Putting the sun and waves in the background can create images that really pop
Perhaps the most useful pieces of gear for an underwater photographer are lights—in some sense even more important than the camera: You can take great photos with a simple camera if you have the proper lighting, but the opposite is not true. Even if you have the most amazing and expensive camera ever built, if your lights don’t measure up, your pictures could well fall short.
Shooting in bright light in shallow water presents particular challenges. There are three things to think about: The first is what artificial lights you brought with you and what to do with them. The second is how much ambient light there is and what position the sun is in. Finally, you need to properly set your exposure and strobes to use the surface to maximum effect.
Shallow water, bad viz, sun, no problem: Just bring the right lights
The Light You Bring
Before we examine using the ambient light, let’s talk about the lights you bring with you. If you have continuous lights for photography, you need to really think about how you use them. They are incredibly versatile in certain situations, but they generally don’t put out enough lumens to overpower bright natural light. Be creative with how you use them, but don't expect to be able to employ them as primary lights in every situation.
In cases where you are shooting shallow and using the surface, or the sun, as a backdrop, you’ll need strobes that have some serious punch. You need the power to light up your subject, which will be virtually black otherwise. For shots using the sun, waves, or intense ambient light, you will be setting your exposure for the background and not your subject. This is why you need to crank up your strobes: You will be fighting against the single greatest light source in existence—the sun.
Video lights are often best used for creative effects and off-camera lighting
How to Use the Sun
If you are an experienced land photographer, then this section is pretty self-explanatory. However, many of us seem to forget the rules of light and sun placement when we get underwater, as often they are not an issue. But when you are shooting using ambient light and using the surface as a background, you need to be just as aware of sun placement as if you were shooting a wedding outdoors.
There are three primary ways to use the sun: You can put it in your frame, put it at an angle, or put it behind you. Each one has a different look, and you can use them to spectacular effect, but only if you plan correctly. It makes no sense to put the sun in the frame if the viz is so bad that it is only a vague glow. If the sun is just a lighter patch of water, then break out those strobes and go to work—no need to get cute.
On the other hand, if you can see the sun, then it can be a crucial element to your image. If you want nice, even lighting on your subject then position the sun behind you. To get nice contrast and shadows, you can position the sun off to the side, but remember to set up your strobes correctly. You want to leave the shadows intact; if you position your strobes to try and fill the shadows, you will just end up creating more shadows. You want to position the strobes to illuminate only the subject without creating a bunch of new shadows.
Finally, you can shoot straight into the sun and use it as your background. These photos are very popular, so let’s discuss them in a little more detail.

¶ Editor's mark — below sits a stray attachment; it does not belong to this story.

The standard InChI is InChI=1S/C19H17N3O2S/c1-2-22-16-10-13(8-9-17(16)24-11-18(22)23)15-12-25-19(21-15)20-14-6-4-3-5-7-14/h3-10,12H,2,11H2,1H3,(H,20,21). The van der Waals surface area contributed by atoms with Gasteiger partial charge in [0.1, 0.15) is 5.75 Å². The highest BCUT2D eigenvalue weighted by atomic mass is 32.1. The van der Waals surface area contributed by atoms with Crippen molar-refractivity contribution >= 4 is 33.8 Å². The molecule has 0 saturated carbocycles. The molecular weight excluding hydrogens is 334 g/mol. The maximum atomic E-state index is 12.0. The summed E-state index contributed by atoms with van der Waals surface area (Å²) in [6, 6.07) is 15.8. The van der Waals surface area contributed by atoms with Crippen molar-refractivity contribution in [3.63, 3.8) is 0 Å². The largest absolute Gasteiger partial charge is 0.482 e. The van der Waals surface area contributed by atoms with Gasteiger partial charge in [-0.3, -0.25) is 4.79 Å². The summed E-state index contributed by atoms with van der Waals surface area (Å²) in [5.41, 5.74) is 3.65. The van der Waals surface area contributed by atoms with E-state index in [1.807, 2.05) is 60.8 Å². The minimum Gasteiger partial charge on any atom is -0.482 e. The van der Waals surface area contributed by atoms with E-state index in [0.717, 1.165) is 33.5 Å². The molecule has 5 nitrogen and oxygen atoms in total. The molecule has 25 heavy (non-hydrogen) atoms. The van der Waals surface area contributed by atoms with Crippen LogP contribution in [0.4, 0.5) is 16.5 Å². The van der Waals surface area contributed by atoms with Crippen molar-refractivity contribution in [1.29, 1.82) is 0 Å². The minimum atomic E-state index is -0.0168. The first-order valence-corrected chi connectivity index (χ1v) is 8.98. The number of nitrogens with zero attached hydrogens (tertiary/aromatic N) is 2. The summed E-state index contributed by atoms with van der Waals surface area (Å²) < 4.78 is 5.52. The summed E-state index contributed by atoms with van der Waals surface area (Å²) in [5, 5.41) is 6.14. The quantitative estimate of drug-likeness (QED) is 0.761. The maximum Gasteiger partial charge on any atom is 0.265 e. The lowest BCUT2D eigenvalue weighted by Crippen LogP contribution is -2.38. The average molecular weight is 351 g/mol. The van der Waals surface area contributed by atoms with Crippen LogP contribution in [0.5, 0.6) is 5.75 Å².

The sun in this image is set off to the side, creating contrast on the reef and fish
The sun here is behind the camera, creating nice, even lighting
Using the Sun and Surface as a Background
Some of the most memorable underwater shots are sunbursts and textured surface shots. They are eye-catching and provide a great background, which is one of the hardest things to find underwater. While good backgrounds aren’t easy to come by, nature has provided you with two of the most spectacular you will ever find: the sun and the surface.
If you want to shoot into the sun, you need to get that aperture up as high as it will go—f/22 will work great. Then you want to crank up your shutter speed to the fastest your strobes will sync to—1/320s is usually the fastest that works. Now, line up that shot and shoot with your strobes on average power and you will end up with a beautiful black subject. No, you will need to blast those strobes on full power to compensate for your fast exposure.
If you get lucky, the sun’s rays will be visible penetrating into the dark blue
The other background is the surface. Nothing says underwater shot like being able to see the waves behind your subject. Many people try these shots, but they end up with a well-exposed subject with a glaring, bright, unattractive background.
The solution is actually quite simple: You need to set your exposure based on the background surface light, not on what is directly in front of your lens. Once again, you will end up with a dark subject. To compensate for this, you will need to increase the power of your strobes. Get used to controlling strobe power manually; it is mandatory for these shots.
These types of shot will take a lot of trial and error, fiddling with strobe power to get it right, but if you persevere, you should eventually be able to achieve a balanced, attractive image with popping colors. For more advice on how to photograph scenes containing a complex mix of natural light and strobe light, check out Alex Mustard’s Technique article, “Balancing Ambient and Artificial Light in Underwater Photography.”
Capturing a sunny surface is a challege, but the results are worth it
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